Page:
Around the world, the aggregate annual growth of new city dwellers moving in from elsewhere is measured in the millions. Where, exactly, do all these people end up living?
John Bentley Mays wrote an article in the Globe and Mail in May that featured an interview with Antony Wood, the Executive Director of the Council on Tall Buildings and Urban Habitat. According to the article, Mr. Wood suggested that there are really only three major options for the 200,000 or so people that arrive in cities around the world every day. These options are towers, sprawling suburbs, or informal developments (slums).
It seems that as a percentage of overall population growth, Canada's urban growth will follow generally the global pattern. The red line in the chart below approximates our current point in time and you can see from the United Nations data I used to generate the graph that as a percentage of overall growth, urban growth is projected to slow down. That doesn't mean that the actual numbers of people around the world who are looking for a place to live in our cities is small. As noted above, we need places to put a lot of people in cities every year.
In each of the three categories of urban housing, the human factors involved in the design or informal evolution of those living spaces is critical. Planners, architects, developers, and civic leaders must attend to the way in which each form of organizing space supports or erodes the social resources of the inhabiting people.
Suburban developments gave us the personal estates we dreamed of, our escapes from the disease-ridden overcrowding of industrial landscapes. But they appear to have been less dreamy in their use of resources, their impact on social cohesion, and their creativity quotient. Not all contemporary urban problems should be laid at the feet of suburban sprawl. Low density development was (and is) driven by many complex cultural and economic influences. But in terms of housing those 200,000 new city dwellers, it is vital that we learn how to craft the most effective suburban developments possible—including retrofitting them wisely where they are in need of renewal or intensification. This is where work like the Atlas of Suburbanisms can make a contribution.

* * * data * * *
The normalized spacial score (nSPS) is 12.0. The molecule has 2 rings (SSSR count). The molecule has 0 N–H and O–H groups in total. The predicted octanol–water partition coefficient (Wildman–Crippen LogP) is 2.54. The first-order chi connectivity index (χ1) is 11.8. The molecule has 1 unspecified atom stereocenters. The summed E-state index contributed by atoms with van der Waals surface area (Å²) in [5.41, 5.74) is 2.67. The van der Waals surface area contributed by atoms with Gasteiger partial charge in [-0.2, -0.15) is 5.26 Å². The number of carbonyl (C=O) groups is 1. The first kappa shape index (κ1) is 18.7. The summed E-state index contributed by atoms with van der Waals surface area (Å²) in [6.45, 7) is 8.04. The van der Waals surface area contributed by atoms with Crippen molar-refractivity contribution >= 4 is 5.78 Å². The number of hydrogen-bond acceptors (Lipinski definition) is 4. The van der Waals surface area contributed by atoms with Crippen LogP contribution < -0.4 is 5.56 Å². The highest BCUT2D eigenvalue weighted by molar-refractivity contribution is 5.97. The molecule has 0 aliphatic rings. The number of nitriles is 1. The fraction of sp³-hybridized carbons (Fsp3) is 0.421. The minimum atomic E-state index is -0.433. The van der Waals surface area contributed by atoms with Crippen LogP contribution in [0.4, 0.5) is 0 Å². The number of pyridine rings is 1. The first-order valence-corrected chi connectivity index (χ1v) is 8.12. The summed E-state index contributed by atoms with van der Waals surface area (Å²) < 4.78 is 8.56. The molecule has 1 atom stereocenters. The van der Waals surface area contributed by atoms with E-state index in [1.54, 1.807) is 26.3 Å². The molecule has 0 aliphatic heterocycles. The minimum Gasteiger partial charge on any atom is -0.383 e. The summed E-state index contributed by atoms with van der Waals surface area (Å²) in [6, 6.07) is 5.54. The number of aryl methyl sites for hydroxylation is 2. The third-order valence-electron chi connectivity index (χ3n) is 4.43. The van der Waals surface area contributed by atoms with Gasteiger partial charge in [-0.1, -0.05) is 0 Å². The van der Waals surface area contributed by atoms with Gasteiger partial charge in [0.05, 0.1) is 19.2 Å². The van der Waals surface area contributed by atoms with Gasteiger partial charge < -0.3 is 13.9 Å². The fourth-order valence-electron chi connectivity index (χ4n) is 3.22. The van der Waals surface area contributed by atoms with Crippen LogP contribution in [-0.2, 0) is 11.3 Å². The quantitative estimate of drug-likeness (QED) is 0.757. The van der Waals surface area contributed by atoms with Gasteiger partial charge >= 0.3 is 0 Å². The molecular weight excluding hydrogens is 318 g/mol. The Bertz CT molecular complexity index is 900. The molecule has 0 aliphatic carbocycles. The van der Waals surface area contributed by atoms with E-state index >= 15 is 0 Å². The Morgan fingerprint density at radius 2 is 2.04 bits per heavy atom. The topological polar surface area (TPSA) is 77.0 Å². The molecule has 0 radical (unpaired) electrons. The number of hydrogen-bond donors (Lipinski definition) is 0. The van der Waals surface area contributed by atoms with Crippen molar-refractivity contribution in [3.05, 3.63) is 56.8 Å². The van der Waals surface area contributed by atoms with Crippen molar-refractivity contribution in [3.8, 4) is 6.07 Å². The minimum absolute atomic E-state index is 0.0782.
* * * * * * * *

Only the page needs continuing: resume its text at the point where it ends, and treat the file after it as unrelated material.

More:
Informal developments (slums, favelas, shantytowns, and so on) are an ancient and persistent feature of city development. Around the core of those with enough resources to build homes and own property are fringes (or unclaimed territory within the city proper) where land is used piece by piece in an unofficial (not formally approved) way. This isn't to imply disorganization—informal settlements often operate with a highly functional elegance, making the most of very scarce resources. But in light of growth projections, more innovations will be critical for informal development spaces: getting clean water and waste treatment into such places after the fact; allowing land ownership to be established after the fact; introducing structures for justice and regulation..
An important feature of growing cities is that they will be vertical. When land is scarce and thus expensive, and we need to be a reasonable distance from core employment areas, towers become the solution. We know that not all vertical building serve human beings equally well. The high density residential towers of Pruitt-Igoe in St. Louis in the 1950s are iconic examples of getting the human mix wrong. It is hoped that new ventures such as the Absolute Towers in Mississauga represent a major advance in designing vertical living spaces. Aesthetics generate a lot of attention, building quality and design matter for long term safety and comfort, but the telling feature will be the way in which our vertical building contributes positively to sustaining human community and connectivity. How do vertical buildings enhance the idea of neighbourhoods? They do, of course, but we are still learning just how they might be designed to do that well.
The quality of social experiences and patterns in cities has a profound effect on the way we think, feel, and even persist in given spaces. If our sense of belonging, understanding, and cooperation are enhanced by the features of our geography and built environment, we will have a much different sense of place than if those same qualities are impaired or eroded. As Jan Gehl in Cities for People points out, spatial design that not only sells properties but that truly contributes to vital human community will be essential as we continue to facilitate, build, and design to accommodate the new urbanites.
They're arriving now, on our imagined doorsteps.